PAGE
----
Dal-Tile closing, Lewisport to lose 1/3 vital gas revenue


By Dave Taylor

Hancock County’s oldest industry announced last week that it’s closing down for good, nearly 65 years after it opened its doors as the first of the many industries that formed the economic backbone of the county. Dal-Tile announced last Thursday that it will shutter its Lewisport plant at 675 Melanie Lane on July 17 and lay off all of its 67 employees.

“Dal-Tile, the largest manufacturer of ceramic tile in North America, today announced it will consolidate its quarry tile manufacturing to align its production with market demands,” the company said in a May 14 press release. “As a result of this restructuring, its tile manufacturing facility in Lewisport, Ky., will discontinue operations in the third quarter of this year.”

As part of its plans to close the company had to file a Worker Adjustment and Retraining Notification (WARN) notice, in which it gave the expected date of closure of July 17, 2020. Of the 67 employees, the notice said eight are salary and 59 are hourly. The decision to close is based on changes in the tile market, which the press release says has shifted more toward porcelain products, which the company makes at other plants. The quarry tile produced at Lewisport is also produced at another, newer plant.

“After thoroughly examining our quarry tile production capacity and customer demand, including the projected impact from the COVID-19 crisis, we determined that continuing quarry tile operations at two plants was not feasible,” company president Matt Kahny said in the press release. “Our Lewisport plant has been a significant part of the local community for more than 60 years, which made this very difficult business decision even more challenging,” he said.

“Murray Tile was the beginning of the industrial revolution in Hancock County,” said Lewisport Mayor Chad Gregory, whose city will take the biggest financial hit from the closure. The city owns its own natural gas system, and the tile plant has always been its biggest customer. “It’s going to hurt our gas revenue tremendously, probably by a third, if not more,” he said. That gas system funds the rest of the city’s operations, so losing that revenue will be a big impact. “It’s going to be a significant blow,” said Gregory, “because Dal-Tile was our biggest revenue producer in the city of Lewisport’s portfolio, and now it’s gone, or it’s going to go.”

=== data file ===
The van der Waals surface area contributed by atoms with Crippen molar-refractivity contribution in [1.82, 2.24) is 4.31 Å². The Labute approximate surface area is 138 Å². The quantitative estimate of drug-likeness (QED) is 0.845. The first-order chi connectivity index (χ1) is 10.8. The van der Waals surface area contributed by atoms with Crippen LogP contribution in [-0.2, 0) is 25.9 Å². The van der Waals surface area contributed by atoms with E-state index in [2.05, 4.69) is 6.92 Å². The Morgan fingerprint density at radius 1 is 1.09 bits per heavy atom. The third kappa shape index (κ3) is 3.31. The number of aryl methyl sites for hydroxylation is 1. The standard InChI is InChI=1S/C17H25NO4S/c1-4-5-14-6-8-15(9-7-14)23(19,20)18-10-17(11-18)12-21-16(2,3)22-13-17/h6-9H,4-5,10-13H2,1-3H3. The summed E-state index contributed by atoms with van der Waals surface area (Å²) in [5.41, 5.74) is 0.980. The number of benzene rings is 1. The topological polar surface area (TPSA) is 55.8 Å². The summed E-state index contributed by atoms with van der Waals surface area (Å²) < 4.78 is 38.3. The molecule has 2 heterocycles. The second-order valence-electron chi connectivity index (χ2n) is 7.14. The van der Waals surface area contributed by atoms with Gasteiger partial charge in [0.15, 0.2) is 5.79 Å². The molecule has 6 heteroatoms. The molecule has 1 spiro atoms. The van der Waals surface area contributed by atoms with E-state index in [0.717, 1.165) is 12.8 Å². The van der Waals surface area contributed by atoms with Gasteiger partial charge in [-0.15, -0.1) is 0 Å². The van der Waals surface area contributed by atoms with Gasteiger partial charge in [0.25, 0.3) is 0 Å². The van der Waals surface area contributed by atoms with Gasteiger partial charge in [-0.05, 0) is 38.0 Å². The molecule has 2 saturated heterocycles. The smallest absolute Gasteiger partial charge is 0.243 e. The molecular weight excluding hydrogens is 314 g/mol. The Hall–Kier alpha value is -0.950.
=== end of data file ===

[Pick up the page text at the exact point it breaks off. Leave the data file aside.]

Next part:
The plant was a boon to the city when it was announced in the August 19, 1954 Hancock Clarion with the headline “Half-Million Dollar Tile Plant To Be Built At Lewisport” and a subhead that read “This will be a major industry for Hancock County – the first to be located here in many years.”

Murray Tile president Ed Adams announced that the company, located in Cloverport, would begin construction on a plant about October 1 of that year and would house a 300-foot electronically controlled tunnel kiln. It was expected to hire about 50 employees. It opened for business on July 1, 1955. In June 1959 the company merged with several others to become American Olean Tile, and in 1960, a second kiln was added, the same year the company built what a Clarion article called “one of the most modern office buildings in the state.”

The city bought and operated its own natural gas system in 1958 partly based on the knowledge that it would have a big customer in the tile plant. In 1996 American Olean Tile merged with Dal-Tile and in 2002 was bought by Mohawk Industries, although the Lewisport plant retained its Dal-Tile name.

While other industries captured headlines and Harvey Aluminum’s mill nearly 10 years after Murray Tile gets most of the credit for being a turning point in the county, the tile plant was more important than many realize, according to Hancock County Industrial Foundation Director Mike Baker. “I think it’s fair to say that Dal-Tile was the first of the manufacturing legacy that we have here in the county,” he said. “They kind of led the way.” “So it not only has an impact economically, but it’s also sad that a long established company is no longer going to be doing business in our community,” he said. From the beginning, including in the 1954 announcement of the plant, L.R. Chapman has been closely linked to the tile plant since it supplied the clay used to produce the tile.